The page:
Publication Details

Category Text Publication
Reference Category Journals
DOI 10.1002/bit.26213
Title (Primary) Maximization of cell viability rather than biocatalyst activity improves whole-cell ω-oxyfunctionalization performance
Author Kadisch, M.; Julsing, M.K.; Schrewe, M.; Jehmlich, N. ORCID logo ; Scheer, B.; von Bergen, M.; Schmid, A.; Bühler, B.
Source Titel Biotechnology and Bioengineering
Year 2017
Volume 114
Issue 4
Page From 874
Page To 884
Language englisch
Keywords oxyfunctionalization; alkane monooxygenase; fatty-acid methyl ester; whole-cell biotransformation; industrial biotechnology; metabolic and reaction engineering
UFZ wide themes RU4; ProVIS;
Abstract It is a common misconception in whole-cell biocatalysis to refer to an enzyme as the biocatalyst, thereby neglecting the structural and metabolic framework provided by the cell. Here, the low whole-cell biocatalyst stability, that is, the stability of specific biocatalyst activity, in a process for the terminal oxyfunctionalization of renewable fatty acid methyl esters was investigated. This reaction, which is difficult to achieve by chemical means, is catalyzed by E. coli featuring the monooxygenase system AlkBGT and the uptake facilitator AlkL from Pseudomonas putida GPo1. Corresponding products, that is, terminal alcohols, aldehydes, and acids, constitute versatile bifunctional building blocks, which are of special interest for polymer synthesis. It could clearly be shown that extensive dodecanoic acid methyl ester uptake mediated by high AlkL levels leads to whole-cell biocatalyst toxification. Thus, cell viability constitutes the primary factor limiting biocatalyst stability and, as a result, process durability. Hence, a compromise had to be found between low biocatalyst activity due to restricted substrate uptake and poor biocatalyst stability due to AlkL-mediated toxification. This was achieved by the fine-tuning of heterologous alkL expression, which, furthermore, enabled the identification of the alkBGT expression level as another critical factor determining biocatalyst stability. Controlled synthesis of AlkL and reduced alkBGT expression finally enabled an increase of product titers by a factor of 4.3 up to 229 g Lorg−1 in a two-liquid phase bioprocess setup. Clearly, ω-oxyfunctionalization process performance was determined by cell viability and thus biocatalyst stability rather than the maximally achievable specific biocatalyst activity.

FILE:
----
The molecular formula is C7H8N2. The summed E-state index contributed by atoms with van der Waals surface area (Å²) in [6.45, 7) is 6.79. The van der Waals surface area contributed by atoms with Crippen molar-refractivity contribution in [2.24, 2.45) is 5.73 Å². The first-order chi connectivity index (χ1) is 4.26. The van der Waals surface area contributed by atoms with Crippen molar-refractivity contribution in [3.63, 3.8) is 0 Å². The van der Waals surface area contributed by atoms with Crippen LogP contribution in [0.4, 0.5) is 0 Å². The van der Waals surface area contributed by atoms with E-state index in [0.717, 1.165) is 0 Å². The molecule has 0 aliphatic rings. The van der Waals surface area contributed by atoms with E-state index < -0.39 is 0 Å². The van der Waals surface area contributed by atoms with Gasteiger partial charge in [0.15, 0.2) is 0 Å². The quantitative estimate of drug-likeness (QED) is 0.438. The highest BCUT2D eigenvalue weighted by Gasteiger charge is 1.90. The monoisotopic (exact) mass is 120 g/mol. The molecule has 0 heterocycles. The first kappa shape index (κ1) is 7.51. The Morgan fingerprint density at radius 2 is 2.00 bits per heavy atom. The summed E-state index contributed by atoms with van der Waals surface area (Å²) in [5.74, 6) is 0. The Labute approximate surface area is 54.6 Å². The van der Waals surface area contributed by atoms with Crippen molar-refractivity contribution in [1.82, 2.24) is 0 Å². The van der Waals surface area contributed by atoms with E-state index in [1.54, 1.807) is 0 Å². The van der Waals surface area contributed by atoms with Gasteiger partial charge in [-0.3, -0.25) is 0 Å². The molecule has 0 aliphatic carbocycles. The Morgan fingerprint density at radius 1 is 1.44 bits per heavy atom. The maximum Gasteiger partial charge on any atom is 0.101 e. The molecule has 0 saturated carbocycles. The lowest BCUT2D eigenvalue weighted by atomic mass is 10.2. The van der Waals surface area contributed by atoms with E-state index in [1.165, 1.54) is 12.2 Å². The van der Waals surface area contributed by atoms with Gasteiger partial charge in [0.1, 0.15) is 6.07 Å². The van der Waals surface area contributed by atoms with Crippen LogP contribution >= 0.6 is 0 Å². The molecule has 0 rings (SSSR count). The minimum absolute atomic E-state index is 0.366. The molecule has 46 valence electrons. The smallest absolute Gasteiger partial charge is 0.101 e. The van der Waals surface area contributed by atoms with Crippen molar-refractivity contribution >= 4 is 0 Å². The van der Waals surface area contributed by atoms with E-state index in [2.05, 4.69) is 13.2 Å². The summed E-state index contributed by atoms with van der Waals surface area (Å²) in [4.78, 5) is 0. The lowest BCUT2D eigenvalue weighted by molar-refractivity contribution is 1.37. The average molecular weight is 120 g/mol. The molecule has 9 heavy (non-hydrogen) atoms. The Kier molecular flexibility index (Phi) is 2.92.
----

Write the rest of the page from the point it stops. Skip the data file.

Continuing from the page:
Persistent UFZ Identifier
Kadisch, M., Julsing, M.K., Schrewe, M., Jehmlich, N., Scheer, B., von Bergen, M., Schmid, A., Bühler, B. (2017):
Maximization of cell viability rather than biocatalyst activity improves whole-cell ω-oxyfunctionalization performance
Biotechnol. Bioeng. 114 (4), 874 - 884 10.1002/bit.26213